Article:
Rejection – I’m sure you’ve experienced it sometime or other. It ain’t pretty. We’ve all had heartbreaks, feuds with bouncers and had our train tickets spat back at us. However, I’ve never felt rejection like the ‘you’ve been unsuccessful’ email. That’s always a killer.
I guess I’m not afraid to admit it – I hate failure. I always strive to succeed in everything I do to achieve the greatest results. You could say I’ve always felt like I’ve needed to prove myself. Perhaps, for my own peace of mind. Saying that, aside from the bit-too-determined and driven front, deep down I’m a bit of a mouse.
On Tuesday, I attended a group interview in Manchester with a company which sounded like Google on paper. The website bragged of an office decorated with a gym, steam rooms and a state of the art bar. The benefits boasted starry-eyed bonuses, numerous social events and free booze on a Friday afternoon. It almost sounded too good to be true. Curious to see if there was any truth in it, I set out to complete the quirky job application. Successful, I started to imagine what it would be like to start a life in Manchester – yeah, I got pretty carried away.
The office looked exactly how it sounded on the website. There was a bar. There was a giant chess-board in reception. And yes, people did actually walk around with no shoes on. It was crackers. It seemed like the place to work. Not every CEO organises a make-shift beach or ice rink to be built in the car park.
I spent the whole morning downing bottles of water to hide the hunger pains – the interview really was that long. Psychometric tests and pointless Q&A sessions – the type where pretentious candidates splurge all the facts and figures they’d read on the website. Basically, a computer was testing me to see if I was fit for a creative job – logical. It didn’t take long for me to realise that practically everyone in the room was going for the same job as me. Picture this, we’re talking about 30 people here. Proper bottleneck. Or, as Darwin would say, it was the survival of the fittest. Safe to say, I knew I had been defeated by the maths questions, but stood my ground as well as I could and left with my head held high.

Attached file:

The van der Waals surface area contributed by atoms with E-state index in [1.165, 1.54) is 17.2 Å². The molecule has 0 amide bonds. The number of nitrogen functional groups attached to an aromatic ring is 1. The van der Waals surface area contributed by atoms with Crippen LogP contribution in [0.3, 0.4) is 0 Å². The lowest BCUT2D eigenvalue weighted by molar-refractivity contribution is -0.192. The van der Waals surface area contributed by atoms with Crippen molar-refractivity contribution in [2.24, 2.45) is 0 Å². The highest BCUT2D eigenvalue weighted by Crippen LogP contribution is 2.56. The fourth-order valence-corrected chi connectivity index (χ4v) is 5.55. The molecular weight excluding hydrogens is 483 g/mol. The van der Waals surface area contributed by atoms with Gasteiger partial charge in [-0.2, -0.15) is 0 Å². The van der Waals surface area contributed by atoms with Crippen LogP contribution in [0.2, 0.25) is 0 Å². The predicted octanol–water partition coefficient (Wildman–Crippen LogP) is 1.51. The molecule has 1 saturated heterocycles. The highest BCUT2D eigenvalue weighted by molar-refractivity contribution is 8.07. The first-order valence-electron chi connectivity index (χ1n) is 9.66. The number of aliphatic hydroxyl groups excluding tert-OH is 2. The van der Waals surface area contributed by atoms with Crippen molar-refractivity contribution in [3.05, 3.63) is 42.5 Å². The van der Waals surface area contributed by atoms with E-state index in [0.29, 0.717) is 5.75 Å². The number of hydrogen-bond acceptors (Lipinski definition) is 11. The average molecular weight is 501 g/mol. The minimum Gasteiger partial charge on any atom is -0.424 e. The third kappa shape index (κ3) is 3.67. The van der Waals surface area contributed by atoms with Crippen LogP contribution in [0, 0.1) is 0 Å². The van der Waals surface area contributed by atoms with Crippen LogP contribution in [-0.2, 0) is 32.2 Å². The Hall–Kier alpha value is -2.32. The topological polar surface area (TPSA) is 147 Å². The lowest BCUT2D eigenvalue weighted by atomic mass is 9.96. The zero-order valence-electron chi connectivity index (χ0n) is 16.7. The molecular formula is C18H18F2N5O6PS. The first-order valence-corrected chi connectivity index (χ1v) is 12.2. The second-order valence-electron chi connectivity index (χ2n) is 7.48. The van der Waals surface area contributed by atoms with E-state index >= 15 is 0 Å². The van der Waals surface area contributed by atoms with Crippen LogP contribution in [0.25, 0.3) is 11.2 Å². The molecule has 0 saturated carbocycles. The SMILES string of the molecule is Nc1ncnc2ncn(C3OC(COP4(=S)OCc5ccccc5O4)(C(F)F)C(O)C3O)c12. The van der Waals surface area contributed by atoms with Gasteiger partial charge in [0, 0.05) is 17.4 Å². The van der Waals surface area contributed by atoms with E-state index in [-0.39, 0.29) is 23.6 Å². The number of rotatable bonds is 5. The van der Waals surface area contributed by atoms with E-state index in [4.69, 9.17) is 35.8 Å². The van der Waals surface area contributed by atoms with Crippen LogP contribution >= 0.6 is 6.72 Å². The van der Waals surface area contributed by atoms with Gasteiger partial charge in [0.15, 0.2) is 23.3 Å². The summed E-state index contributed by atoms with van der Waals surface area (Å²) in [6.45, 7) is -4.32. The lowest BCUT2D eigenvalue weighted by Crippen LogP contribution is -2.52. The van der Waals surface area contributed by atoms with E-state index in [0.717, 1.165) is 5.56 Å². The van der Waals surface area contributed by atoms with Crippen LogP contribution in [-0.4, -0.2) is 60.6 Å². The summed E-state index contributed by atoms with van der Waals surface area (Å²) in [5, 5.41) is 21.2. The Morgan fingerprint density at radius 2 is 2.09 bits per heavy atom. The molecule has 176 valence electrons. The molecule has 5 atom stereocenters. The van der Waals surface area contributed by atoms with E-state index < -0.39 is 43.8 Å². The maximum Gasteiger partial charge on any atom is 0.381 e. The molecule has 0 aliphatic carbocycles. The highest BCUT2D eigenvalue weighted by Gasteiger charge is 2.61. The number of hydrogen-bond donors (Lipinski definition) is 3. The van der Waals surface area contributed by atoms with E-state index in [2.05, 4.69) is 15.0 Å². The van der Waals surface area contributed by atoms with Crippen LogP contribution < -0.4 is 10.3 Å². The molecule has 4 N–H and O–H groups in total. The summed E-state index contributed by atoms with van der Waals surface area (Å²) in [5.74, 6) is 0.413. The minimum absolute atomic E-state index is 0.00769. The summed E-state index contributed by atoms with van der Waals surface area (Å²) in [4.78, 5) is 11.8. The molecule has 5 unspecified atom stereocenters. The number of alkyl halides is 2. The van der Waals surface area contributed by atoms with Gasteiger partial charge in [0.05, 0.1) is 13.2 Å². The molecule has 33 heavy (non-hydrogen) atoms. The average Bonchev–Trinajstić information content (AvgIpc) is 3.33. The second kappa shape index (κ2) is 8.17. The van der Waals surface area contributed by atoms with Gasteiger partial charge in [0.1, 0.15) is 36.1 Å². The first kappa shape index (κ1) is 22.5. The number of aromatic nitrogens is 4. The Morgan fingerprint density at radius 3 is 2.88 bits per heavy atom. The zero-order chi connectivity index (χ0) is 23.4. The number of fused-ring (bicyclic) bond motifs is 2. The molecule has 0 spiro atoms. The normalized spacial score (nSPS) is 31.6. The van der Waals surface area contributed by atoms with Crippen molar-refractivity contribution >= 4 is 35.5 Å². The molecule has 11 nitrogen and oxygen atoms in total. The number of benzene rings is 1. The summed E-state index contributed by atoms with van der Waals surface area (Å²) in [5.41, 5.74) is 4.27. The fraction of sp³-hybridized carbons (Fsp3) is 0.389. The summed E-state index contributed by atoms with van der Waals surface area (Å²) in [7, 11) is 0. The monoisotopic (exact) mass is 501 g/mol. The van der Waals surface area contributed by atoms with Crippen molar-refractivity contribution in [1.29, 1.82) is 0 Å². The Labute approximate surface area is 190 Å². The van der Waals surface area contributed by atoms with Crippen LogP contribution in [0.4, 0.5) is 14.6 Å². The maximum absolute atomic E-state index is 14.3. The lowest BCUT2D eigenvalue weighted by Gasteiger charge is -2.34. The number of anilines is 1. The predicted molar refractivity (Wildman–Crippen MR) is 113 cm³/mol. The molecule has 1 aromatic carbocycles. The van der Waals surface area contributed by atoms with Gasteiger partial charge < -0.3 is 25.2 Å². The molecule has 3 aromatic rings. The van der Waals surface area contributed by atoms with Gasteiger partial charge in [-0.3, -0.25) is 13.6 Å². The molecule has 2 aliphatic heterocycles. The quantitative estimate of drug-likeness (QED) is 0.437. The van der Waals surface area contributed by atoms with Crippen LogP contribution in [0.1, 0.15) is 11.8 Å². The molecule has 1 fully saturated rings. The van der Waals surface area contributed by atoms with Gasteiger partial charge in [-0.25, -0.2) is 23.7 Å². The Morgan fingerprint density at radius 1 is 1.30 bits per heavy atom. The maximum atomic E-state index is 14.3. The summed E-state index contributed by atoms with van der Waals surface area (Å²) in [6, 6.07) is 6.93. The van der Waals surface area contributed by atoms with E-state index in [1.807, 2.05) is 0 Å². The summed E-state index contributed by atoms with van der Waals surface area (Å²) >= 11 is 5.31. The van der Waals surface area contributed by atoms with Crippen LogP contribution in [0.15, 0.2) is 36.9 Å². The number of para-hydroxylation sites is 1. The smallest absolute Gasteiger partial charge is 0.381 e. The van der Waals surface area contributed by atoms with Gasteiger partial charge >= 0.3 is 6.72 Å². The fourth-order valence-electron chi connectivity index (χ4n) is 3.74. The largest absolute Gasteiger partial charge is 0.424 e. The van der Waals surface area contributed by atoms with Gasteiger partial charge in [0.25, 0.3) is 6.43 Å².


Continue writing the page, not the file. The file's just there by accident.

It didn’t take long to be brought back to reality anyway. The walk into work the next day was enough to do that. So, you can imagine how I felt when I received that email on my break. The day just went from bad to worse. Initially gutted, I’ve realised it could be a blessing in disguise. I think it’s so easy to lose sight of what you actually want just because something sounds like an easy option or incredible on paper. I’m guilty of it. I was proper disheartened. I’d failed at something and now I’m admitting it.
So, I guess that’s telling me something. I’ve changed and I’m a lot stronger than I think. I only have to look back a few months to the passing of my absolute hero to see that. I’ve discovered that sometimes things do fuck up and don’t go the way you want them too, but that’s all part of the plan – I’m convinced.
For the first time in my life, I’m going to forget everything I’ve done previously and follow my gut instinct. Screw the salary, the over-sold job specs and over-exaggerated benefits – I’m going to focus on achieving exactly what I want. Not something easy that I can settle for, or even a job which I think is going to make my parents happy.
I want to be a newspaper or magazine editor, so that’s exactly what I’m going to be. Jennifer Rink made it to ‘Poise’ in 13 going on 30 and Isla Fisher made it to ‘Alette’ magazine in Confessions of a Shopoholic. Call me mad, but I think one day I could see my name in the byline of a high-end magazine, who knows.
At the minute it’s just a dream, but with a shed load of perseverance and determination I reckon I could achieve it – or maybe get somewhere close.
For now, this is my everyday inspiration and I’m excited to watch it grow.
The Mad Grad.